By Jeff Merhige
Years ago when I entered this business I lacked an understanding of the need for strategic planning. Like many program directors I knew what I wanted to do and saw the job more as day-to-day, making the moves I felt were correct.
Usually, when taking a new job, I created my own timeline of goals—what I saw was needed to be accomplished and when I wanted to complete them.
Generally, the thought was to allow for about four to five years to accomplish those goals. Now, with some growth and experience I understand the true value of volunteer commitment and strategic planning for the development of your facility and program for, not only the initial four to five years, but for an extended time up to 15 years.
Brainstorming & Barnstorming
Writing down your dreams and then creating a reality road map to achieve them is not only fun, but necessary to be an effective camping professional.
Begin with the understanding that the road map you are creating may be accomplished by you, or may be finished in the future by someone else.
The strategic planning process comes in many forms—yearly renewal of a plan, five-year, ten-year, and other continuous plans.
No matter how you and your volunteers want to operate the beginning steps are the same. Creation of the original plan itself is needed. What do you want to achieve, does it fit, how do we achieve it, and what is needed to make it happen?
Dream it! The first step to strategic planning is the most fun. It is here that you can walk around your facility and dream what you want for it, so dream what will make it the best program and facility!
The best part of this step is when you include other staff and your board or key volunteers. Share you ideas, dreams and perspectives. Take a retreat to discuss your plans.
Our board just completed the first strategic planning retreat. We invited the board, senior staff and key committee members. For two full days the board and staff brainstormed the following questions: Why is camp important? What programs are in demand today? What programs will be in demand in the future? What do we want camp to be able to provide? What is needed to meet the program needs?
No matter what form you use, dive into these issues and discuss them. You are a dreaming team with the focus around camp. Here, we use the technique of storyboarding. It allows the group to participate and the ability of the group to see issues evolve in front of them.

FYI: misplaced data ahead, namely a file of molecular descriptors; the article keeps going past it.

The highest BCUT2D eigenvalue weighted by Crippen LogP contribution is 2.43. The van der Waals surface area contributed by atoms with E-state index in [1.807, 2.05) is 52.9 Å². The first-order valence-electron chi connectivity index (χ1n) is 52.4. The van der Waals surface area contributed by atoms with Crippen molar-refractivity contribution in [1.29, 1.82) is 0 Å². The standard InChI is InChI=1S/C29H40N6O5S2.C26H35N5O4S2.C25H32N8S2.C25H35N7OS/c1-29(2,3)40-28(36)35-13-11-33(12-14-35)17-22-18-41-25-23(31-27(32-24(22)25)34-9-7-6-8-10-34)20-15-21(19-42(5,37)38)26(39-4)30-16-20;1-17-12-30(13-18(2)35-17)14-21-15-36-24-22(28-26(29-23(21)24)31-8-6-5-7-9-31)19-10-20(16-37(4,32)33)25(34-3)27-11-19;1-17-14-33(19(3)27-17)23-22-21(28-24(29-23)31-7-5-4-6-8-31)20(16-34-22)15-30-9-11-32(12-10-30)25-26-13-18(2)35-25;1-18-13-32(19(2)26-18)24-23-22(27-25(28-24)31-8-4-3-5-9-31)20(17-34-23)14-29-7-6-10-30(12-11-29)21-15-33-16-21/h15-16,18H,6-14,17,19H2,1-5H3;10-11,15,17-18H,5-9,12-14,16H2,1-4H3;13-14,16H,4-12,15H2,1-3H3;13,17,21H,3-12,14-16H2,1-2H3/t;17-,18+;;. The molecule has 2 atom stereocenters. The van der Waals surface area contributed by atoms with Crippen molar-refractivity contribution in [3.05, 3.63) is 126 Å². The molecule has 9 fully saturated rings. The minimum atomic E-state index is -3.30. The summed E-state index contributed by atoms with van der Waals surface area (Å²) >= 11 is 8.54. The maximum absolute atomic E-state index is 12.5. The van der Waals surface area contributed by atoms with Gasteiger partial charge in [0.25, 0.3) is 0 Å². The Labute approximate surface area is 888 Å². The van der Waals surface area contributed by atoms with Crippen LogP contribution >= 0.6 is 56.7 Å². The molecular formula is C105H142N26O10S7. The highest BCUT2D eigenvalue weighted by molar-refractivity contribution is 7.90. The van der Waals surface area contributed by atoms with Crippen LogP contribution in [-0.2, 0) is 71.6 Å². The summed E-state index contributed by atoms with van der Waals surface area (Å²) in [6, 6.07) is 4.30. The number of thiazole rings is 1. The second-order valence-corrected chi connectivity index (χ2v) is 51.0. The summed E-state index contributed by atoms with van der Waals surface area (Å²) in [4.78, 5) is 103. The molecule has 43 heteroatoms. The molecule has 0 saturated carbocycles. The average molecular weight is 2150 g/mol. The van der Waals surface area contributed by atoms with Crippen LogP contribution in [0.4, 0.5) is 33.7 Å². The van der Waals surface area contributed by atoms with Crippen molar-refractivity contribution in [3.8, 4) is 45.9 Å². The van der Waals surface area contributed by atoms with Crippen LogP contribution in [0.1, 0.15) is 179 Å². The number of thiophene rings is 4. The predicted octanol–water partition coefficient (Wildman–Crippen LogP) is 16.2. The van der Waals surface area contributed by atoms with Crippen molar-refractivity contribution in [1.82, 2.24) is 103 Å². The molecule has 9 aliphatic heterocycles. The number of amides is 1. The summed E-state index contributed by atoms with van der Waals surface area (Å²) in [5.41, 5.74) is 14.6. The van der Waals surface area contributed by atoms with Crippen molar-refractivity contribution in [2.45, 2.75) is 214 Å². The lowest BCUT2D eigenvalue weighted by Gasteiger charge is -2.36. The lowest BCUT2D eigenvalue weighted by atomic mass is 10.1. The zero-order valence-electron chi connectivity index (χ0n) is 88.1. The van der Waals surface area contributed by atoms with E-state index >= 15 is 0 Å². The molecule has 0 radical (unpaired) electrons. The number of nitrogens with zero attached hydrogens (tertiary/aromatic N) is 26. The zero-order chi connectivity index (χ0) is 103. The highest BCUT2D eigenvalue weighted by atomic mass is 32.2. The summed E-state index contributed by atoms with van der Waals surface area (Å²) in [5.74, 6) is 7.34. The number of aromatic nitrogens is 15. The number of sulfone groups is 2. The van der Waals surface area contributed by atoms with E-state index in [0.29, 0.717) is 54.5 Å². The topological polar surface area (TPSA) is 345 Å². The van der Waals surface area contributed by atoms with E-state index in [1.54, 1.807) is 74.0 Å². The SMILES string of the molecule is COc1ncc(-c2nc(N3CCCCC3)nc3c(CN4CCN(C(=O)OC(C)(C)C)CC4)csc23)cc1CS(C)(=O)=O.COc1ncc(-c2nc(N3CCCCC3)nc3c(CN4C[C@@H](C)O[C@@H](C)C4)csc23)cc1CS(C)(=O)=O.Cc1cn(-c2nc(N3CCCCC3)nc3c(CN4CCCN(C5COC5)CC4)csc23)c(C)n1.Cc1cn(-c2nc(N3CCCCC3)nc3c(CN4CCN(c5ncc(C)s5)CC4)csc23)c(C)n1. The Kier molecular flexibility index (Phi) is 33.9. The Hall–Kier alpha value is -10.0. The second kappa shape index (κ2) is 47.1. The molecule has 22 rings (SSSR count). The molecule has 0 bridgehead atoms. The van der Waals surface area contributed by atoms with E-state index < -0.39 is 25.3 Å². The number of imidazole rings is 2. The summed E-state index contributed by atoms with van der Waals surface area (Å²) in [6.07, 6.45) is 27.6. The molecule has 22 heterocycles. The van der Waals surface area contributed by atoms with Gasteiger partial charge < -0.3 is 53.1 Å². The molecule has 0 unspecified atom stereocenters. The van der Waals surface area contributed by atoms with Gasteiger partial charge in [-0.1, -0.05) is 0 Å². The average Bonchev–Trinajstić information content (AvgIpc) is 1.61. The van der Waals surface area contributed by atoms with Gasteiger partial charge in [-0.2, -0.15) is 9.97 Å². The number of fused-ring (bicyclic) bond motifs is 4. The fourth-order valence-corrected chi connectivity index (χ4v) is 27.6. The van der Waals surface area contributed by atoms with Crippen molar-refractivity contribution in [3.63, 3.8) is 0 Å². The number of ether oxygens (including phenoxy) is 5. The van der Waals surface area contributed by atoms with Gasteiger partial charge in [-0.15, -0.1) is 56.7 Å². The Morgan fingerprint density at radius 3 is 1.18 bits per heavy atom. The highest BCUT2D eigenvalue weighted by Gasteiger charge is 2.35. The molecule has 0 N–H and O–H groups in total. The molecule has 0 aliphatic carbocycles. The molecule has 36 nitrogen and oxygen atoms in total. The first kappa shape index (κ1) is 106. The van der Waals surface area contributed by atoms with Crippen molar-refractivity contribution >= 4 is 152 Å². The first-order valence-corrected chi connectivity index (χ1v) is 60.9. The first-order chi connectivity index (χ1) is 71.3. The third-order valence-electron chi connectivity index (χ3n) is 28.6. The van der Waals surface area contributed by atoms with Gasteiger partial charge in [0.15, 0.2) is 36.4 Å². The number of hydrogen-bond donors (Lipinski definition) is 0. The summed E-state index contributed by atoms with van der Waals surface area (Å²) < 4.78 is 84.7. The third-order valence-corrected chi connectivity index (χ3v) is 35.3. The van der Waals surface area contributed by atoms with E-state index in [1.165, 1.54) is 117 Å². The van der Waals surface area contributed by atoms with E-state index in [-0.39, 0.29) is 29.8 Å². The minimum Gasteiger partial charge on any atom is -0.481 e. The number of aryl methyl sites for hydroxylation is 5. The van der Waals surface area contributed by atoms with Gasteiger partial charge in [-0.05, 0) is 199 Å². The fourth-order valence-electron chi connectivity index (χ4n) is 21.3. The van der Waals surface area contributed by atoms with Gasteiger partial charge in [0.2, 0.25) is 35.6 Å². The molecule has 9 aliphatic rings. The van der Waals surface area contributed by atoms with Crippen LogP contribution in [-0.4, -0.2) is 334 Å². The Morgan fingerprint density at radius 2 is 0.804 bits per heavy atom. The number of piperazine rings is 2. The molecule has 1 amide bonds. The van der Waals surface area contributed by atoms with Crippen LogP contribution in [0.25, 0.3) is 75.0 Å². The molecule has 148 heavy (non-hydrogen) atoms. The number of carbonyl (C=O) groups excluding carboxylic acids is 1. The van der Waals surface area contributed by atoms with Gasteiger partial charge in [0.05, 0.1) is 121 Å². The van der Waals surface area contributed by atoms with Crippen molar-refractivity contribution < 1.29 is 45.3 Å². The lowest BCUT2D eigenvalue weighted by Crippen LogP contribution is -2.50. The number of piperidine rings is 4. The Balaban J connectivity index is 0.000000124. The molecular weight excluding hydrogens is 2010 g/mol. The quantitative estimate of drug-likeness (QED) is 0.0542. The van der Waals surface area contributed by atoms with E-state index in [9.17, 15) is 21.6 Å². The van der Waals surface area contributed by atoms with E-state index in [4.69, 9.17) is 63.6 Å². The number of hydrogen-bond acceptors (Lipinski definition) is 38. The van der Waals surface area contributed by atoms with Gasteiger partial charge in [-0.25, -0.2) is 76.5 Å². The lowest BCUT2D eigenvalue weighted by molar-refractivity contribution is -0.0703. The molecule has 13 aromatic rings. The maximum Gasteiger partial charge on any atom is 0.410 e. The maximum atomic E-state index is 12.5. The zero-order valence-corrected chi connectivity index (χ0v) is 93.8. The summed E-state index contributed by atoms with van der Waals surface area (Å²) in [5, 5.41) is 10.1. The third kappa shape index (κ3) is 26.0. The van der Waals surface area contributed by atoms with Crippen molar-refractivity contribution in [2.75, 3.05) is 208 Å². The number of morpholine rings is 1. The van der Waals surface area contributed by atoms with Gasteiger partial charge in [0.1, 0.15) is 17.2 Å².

The next step is to organize the information dreamed in to subjects, for example, facility, program, financial development and board development. The focus on subjects allows you to organize the ideas. This will also allow the development of a plan, and eventually a timeline to be created.
Next, prioritize each subject heading individually and the ideas within each. Get a feel for what should be done first and re-organize the ideas under each subject heading.
Get your group together and vote through each subject heading and the ideas under them. Arrange the ideas in a priority order. Also, be prepared for new ideas to surface and possibly the deletion of ideas. Never interrupt the creative process and discussions.
Then, put the goals and plans together on paper and create a management sheet. A management sheet is merely an organizer of what, when and by whom.
If you’re creating a five-year plan, what is going to be accomplished the first year? Who will be responsible for it?
Management plans are flexible. It is possible when you set out on a project that the timeline will change. What is important is that there is focus to each goal in order.
Eventually, the plan will see items scratched out as they are completed. It is very satisfying to see goals accomplished and scratched out on a management plan. If items need to be carried over, don’t stress! Make them the new priority going into the next year of the plan.
The final step is to get everyone’s approval of the plan. Pass it around at your board meeting, and have all staff read it. This is now a guideline for operations and it also provides an all-staff understanding of the camp’s direction.
These plans allow everyone to feel part of something bigger than themselves, and they make it easier for all involved to understand decisions made during the year.
More thorough plans can be development through the hiring of consultants and firms. For smaller camps out there, use you own volunteers and staff to help shape the vision. For larger camps, do the same, even if using an outside firm or consultant. The sharing of ideas between the people committed to camp brings your camp community closer! Good luck.
Jeff Merhige is the Executive Director of YMCA Camp Widjiwagan in Nashville Tenn. Reach him at email@example.com.